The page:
The macroscopic morphology of the tumor
The morphology of the tumor is diverse and can reflect the benign and malignant tumors to some extent. Academics generally divide tumors into benign and malignant categories.
Beneous tumors The tumors have small atypia, generally normal with their source The cells are similar.
Localized infiltration and distant metastasis are the most important features of malignant tumors and are the leading cause of death from malignant tumors. Tumors are formed by the proliferation and proliferation of a transformed cell. The natural growth history of a typical malignant tumor can be divided into several stages: malignant transformation of a cell → clonal hyperplasia of transformed cells → local infiltration → distant metastasis
In this process, the intrinsic characteristics of malignant transformed cells (such as tumor growth fraction) and the host’s response to tumor cells and their products (such as tumor angiogenesis) affect tumor growth and progression.
(l) The kinetics of tumor growth. The growth rate of tumors is related to the following three factors:
1) Tumor cell doubling time: The cell cycle of the tumor population is also divided into G0, G1, S, G2 and M phases. Most malignant cells do not doubling more time than normal cells, but are similar to normal cells or slower than normal cells.
2) Growth fraction: refers to the proportion of cells in the tumor cell population that are in the proliferative phase (S phase + G2 phase). In the early stage of malignant transformation, the growth score is higher, but as the tumor continues to grow, most tumor cells are in the G0 phase, and even the fast-growing tumor growth fraction is only 20%.
3) Growth and loss of tumor cells: factors such as insufficient nutrient supply, necrosis, and anti-tumor response will cause tumor cells to be lost. The formation and loss of tumor cells will affect the long-term success of the tumor. Big and its speed.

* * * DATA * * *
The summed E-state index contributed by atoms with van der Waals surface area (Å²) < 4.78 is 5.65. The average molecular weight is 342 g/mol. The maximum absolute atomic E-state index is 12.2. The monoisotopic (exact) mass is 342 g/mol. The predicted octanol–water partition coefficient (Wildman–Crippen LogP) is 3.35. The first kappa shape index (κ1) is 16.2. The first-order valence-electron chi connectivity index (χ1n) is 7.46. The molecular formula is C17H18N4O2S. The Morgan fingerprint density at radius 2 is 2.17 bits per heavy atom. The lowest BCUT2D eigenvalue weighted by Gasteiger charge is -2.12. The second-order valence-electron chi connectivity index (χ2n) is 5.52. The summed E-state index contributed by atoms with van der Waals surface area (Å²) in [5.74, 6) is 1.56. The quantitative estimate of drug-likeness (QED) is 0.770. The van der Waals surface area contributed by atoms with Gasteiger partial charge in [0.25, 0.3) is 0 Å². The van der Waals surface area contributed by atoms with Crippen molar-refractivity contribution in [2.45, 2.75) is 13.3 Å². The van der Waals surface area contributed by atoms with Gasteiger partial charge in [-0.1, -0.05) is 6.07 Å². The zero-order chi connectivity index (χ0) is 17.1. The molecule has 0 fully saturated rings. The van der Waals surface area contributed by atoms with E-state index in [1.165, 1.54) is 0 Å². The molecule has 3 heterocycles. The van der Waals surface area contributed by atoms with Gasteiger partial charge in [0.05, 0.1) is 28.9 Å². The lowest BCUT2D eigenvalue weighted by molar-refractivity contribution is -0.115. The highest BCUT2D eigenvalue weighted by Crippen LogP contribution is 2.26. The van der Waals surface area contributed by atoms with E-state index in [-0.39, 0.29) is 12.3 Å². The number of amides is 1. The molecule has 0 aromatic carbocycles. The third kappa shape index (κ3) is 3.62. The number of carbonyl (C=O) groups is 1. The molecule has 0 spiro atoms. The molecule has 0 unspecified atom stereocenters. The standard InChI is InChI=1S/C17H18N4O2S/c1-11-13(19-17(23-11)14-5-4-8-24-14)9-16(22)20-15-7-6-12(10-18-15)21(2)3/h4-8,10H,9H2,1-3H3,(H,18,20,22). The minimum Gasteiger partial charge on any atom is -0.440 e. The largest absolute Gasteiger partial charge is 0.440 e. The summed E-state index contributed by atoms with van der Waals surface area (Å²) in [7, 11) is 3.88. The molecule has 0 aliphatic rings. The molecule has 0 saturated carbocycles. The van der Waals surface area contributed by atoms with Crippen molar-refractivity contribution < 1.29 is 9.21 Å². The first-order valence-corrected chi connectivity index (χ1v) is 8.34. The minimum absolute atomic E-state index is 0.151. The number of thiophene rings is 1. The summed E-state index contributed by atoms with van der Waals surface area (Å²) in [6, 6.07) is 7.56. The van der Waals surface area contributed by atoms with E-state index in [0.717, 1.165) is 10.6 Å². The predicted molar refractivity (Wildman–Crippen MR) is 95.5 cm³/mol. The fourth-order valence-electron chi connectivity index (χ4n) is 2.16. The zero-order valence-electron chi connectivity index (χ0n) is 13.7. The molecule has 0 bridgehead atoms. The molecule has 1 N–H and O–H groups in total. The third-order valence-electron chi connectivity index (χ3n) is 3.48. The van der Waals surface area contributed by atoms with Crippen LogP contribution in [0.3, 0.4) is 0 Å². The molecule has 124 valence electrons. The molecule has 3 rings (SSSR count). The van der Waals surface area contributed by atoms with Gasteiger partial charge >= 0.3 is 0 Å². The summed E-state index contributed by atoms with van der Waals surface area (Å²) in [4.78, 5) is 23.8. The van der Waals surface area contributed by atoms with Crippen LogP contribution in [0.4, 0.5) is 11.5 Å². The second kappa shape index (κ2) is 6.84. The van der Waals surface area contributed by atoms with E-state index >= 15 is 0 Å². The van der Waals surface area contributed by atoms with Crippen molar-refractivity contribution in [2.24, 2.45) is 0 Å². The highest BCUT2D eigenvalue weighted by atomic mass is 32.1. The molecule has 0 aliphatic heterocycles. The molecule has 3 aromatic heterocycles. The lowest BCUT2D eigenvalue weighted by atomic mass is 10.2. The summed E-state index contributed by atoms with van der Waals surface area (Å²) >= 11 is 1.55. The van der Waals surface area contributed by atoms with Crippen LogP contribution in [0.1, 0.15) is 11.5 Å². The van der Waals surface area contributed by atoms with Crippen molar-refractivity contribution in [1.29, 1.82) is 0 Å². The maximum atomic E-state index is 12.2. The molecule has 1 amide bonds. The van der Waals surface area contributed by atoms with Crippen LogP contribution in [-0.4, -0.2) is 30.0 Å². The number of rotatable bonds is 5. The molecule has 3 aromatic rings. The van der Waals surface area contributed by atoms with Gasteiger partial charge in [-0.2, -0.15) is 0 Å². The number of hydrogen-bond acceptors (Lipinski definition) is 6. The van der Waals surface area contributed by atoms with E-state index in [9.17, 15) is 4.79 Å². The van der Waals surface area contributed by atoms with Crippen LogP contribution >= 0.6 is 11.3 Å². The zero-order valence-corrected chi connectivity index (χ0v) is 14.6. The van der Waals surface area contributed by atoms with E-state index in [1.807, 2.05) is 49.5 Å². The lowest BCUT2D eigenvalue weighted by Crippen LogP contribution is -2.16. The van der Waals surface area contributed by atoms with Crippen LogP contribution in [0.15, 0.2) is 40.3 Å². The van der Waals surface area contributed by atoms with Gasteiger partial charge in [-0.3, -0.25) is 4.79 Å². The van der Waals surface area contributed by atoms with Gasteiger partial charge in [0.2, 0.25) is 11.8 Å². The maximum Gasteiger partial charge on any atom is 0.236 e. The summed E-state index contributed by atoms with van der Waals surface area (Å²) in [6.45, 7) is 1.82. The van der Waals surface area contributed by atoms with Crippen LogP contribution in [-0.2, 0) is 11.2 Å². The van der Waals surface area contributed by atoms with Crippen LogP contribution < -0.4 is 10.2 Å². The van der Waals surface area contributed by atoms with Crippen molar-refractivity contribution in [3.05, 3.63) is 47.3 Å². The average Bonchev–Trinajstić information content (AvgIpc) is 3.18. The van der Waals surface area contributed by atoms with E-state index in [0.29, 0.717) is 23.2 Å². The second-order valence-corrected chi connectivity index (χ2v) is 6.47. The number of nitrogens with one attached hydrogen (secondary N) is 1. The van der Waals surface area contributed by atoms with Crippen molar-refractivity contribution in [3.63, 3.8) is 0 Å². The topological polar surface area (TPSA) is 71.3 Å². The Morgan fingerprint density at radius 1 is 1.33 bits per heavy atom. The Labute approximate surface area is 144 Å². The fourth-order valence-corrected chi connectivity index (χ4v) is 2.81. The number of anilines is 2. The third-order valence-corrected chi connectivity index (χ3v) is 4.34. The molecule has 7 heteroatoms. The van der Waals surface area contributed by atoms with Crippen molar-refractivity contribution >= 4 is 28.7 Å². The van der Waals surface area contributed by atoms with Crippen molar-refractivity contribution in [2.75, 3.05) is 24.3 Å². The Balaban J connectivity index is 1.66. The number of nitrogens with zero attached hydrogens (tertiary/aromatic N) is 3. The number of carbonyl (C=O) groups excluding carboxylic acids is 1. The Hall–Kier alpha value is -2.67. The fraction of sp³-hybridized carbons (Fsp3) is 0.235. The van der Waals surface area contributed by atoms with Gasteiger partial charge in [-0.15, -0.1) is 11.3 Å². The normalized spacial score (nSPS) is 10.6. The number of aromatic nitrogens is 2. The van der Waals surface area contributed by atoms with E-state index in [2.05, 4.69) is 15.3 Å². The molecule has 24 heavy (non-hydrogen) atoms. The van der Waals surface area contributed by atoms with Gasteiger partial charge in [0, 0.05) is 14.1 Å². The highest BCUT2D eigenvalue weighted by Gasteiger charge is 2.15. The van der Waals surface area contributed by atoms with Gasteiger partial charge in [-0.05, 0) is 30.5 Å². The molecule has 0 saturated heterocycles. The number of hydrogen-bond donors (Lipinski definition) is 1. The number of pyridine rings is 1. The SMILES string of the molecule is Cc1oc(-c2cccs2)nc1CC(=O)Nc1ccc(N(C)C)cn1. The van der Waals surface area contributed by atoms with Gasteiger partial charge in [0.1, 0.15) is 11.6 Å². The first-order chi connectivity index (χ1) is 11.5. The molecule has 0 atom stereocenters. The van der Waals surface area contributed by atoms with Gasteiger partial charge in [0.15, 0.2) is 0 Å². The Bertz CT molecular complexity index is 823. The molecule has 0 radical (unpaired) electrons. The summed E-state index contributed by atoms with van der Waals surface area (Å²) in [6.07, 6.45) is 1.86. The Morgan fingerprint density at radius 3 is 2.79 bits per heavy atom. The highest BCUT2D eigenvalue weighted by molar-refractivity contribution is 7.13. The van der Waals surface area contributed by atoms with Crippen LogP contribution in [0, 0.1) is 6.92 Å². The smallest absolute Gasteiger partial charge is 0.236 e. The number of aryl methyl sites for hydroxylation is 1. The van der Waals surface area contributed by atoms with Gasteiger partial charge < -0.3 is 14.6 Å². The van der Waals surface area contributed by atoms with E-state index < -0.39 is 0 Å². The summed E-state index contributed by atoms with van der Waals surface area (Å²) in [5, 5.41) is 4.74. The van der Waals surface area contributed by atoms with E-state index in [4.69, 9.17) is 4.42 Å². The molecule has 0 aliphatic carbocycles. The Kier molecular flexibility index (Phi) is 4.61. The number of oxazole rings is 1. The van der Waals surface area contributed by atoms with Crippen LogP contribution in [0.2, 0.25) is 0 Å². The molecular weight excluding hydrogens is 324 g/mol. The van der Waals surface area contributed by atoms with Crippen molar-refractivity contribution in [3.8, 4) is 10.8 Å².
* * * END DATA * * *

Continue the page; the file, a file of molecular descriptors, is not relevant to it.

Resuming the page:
The growth rate of tumors is determined by the ratio of growth fraction to the generation and loss of tumor cells, but not to the doubling time. At present, almost all chemotherapy drugs are directed to cells in proliferative phase. Therefore, tumors with high growth scores (such as highly malignant lymphoma) are particularly sensitive to chemotherapy. According to well-known oncologists, negative ions can maintain the stability of the body environment by regulating the imbalance of acid-base imbalance and redox in the body caused by malignant tumors, promote normal cell metabolism, reduce and eliminate the adverse effects of chemotherapy. The treatment of the patient is very beneficial. Common solid tumors (such as colon cancer) have low growth scores and are therefore not sensitive to chemotherapy.
(2) Tumor angiogenesis. The ability to induce angiogenesis is one of the prerequisites for the growth, invasion and metastasis of malignant tumors. Tumor cells themselves and inflammatory cells (primarily macrophages) that infiltrate into and around tumor tissue produce a class of angiogenic factors such as vascular endothelial growth factor (VEGF) and basic fibroblast growth factor (b- FGF). These angiogenic factors promote vascular endothelial cell division and capillary sprouting. The new capillaries provide nutrients for tumor growth and provide favorable conditions for tumor metastasis.
(3) Evolution and heterogeneity of tumors. The phenomenon that malignant tumors become more and more invasive during growth is called the evolution of tumors, including accelerated growth, infiltration of surrounding tissues and distant metastasis. The emergence of these biological phenomena is related to the heterogeneity of tumors. Tumor heterogeneity refers to the process of subcloning in which a clone-derived tumor cell forms a difference in invasive ability, growth rate, response to hormones, and sensitivity to anticancer drugs during growth. Because of these differences, tumors retain subclones that adapt to survival, growth, infiltration, and metastasis during growth.